On 29 June 1815 and act
of Parliament was passed enabling the Government to
acquire land for the new Semaphore Telegraph Stations. These
were to be a permanent replacement for the Shutter Telegraph described
on the previous page.
From March 1816 when the
Shutter Line was closed until the end of June 1822 when the
Semaphore opened, Portsmouth was without a telegraph
communication. In most cases the location of the new Semaphore
stations were not the same as those of the old Shutter stations.
There were various designs submitted for the new Semaphore Telegraph, but the Admiralty chose a design by Rear-Admiral Sir Home Riggs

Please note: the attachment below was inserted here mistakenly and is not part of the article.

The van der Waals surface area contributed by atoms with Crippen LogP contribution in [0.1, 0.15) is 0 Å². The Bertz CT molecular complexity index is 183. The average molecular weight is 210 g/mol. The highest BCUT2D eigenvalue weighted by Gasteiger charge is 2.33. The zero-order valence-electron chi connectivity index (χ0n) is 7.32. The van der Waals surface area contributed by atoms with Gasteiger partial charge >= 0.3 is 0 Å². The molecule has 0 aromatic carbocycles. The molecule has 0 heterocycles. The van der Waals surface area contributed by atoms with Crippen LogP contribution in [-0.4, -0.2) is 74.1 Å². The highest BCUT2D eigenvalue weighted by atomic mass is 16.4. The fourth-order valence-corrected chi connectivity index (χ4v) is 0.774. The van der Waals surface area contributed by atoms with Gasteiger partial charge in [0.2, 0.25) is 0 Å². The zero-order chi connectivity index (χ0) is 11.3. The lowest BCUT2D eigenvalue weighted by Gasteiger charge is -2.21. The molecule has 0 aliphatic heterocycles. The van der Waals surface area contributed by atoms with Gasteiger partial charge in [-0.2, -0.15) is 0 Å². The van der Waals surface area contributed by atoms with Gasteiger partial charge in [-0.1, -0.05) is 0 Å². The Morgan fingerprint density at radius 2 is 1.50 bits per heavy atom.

Popham. His idea was to use two signalling arms, instead of the three used by the French, at different heights on a mast 30 feet high. By July 1816 an experimental line had been constructed between the Admiralty and Chatham and was in working order. The Semaphores were made by Messrs Maudslay and the telescopes were supplied by
On 19 February 1818 Mr Thomas Goddard, a Purser from the Royal Yacht -
Royal George - was instructed to carry out a survey of the route of the old Portsmouth Shutter line with a view to working it with Popham's semaphore. After much delay in acquiring land and with building work, the stations began working at the end of June 1822. The cost of maintaining the stations was £3,000 per annum.